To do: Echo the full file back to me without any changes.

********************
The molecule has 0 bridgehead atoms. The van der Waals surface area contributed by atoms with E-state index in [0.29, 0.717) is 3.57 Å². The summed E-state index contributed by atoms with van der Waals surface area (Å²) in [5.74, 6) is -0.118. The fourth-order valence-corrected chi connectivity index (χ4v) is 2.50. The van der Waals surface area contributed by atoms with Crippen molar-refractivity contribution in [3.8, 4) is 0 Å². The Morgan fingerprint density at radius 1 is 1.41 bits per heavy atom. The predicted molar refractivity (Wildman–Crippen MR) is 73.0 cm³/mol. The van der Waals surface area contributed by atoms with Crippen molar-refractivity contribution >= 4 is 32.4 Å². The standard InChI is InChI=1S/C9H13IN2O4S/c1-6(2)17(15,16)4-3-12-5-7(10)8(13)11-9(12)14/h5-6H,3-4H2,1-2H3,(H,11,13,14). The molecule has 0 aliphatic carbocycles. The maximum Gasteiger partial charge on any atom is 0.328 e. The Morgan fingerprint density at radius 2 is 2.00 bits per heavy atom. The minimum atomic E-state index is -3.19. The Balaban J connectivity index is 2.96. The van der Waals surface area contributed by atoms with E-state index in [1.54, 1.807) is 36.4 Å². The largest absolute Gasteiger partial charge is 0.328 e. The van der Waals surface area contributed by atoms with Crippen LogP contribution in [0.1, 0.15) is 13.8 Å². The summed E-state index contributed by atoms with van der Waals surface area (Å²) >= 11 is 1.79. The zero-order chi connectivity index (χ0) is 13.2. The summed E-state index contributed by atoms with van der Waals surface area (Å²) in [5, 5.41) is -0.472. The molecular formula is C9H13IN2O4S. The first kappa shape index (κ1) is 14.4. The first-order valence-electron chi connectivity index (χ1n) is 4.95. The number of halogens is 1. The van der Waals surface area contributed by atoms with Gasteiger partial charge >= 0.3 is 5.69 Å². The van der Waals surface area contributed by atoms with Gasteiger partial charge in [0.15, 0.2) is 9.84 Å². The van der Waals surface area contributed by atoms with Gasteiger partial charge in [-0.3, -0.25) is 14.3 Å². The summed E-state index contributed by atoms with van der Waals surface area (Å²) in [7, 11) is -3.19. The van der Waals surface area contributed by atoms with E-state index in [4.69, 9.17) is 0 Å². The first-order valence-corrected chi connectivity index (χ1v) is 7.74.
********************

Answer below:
The molecule has 0 bridgehead atoms. The van der Waals surface area contributed by atoms with E-state index in [0.29, 0.717) is 3.57 Å². The summed E-state index contributed by atoms with van der Waals surface area (Å²) in [5.74, 6) is -0.118. The fourth-order valence-corrected chi connectivity index (χ4v) is 2.50. The van der Waals surface area contributed by atoms with Crippen molar-refractivity contribution in [3.8, 4) is 0 Å². The Morgan fingerprint density at radius 1 is 1.41 bits per heavy atom. The predicted molar refractivity (Wildman–Crippen MR) is 73.0 cm³/mol. The van der Waals surface area contributed by atoms with Crippen molar-refractivity contribution >= 4 is 32.4 Å². The standard InChI is InChI=1S/C9H13IN2O4S/c1-6(2)17(15,16)4-3-12-5-7(10)8(13)11-9(12)14/h5-6H,3-4H2,1-2H3,(H,11,13,14). The molecule has 0 aliphatic carbocycles. The maximum Gasteiger partial charge on any atom is 0.328 e. The Morgan fingerprint density at radius 2 is 2.00 bits per heavy atom. The minimum atomic E-state index is -3.19. The Balaban J connectivity index is 2.96. The van der Waals surface area contributed by atoms with E-state index in [1.54, 1.807) is 36.4 Å². The largest absolute Gasteiger partial charge is 0.328 e. The van der Waals surface area contributed by atoms with Crippen LogP contribution in [0.1, 0.15) is 13.8 Å². The summed E-state index contributed by atoms with van der Waals surface area (Å²) >= 11 is 1.79. The zero-order chi connectivity index (χ0) is 13.2. The summed E-state index contributed by atoms with van der Waals surface area (Å²) in [5, 5.41) is -0.472. The molecular formula is C9H13IN2O4S. The first kappa shape index (κ1) is 14.4. The first-order valence-electron chi connectivity index (χ1n) is 4.95. The number of halogens is 1. The van der Waals surface area contributed by atoms with Gasteiger partial charge >= 0.3 is 5.69 Å². The van der Waals surface area contributed by atoms with Gasteiger partial charge in [0.15, 0.2) is 9.84 Å². The van der Waals surface area contributed by atoms with Gasteiger partial charge in [-0.3, -0.25) is 14.3 Å². The summed E-state index contributed by atoms with van der Waals surface area (Å²) in [7, 11) is -3.19. The van der Waals surface area contributed by atoms with E-state index in [4.69, 9.17) is 0 Å². The first-order valence-corrected chi connectivity index (χ1v) is 7.74.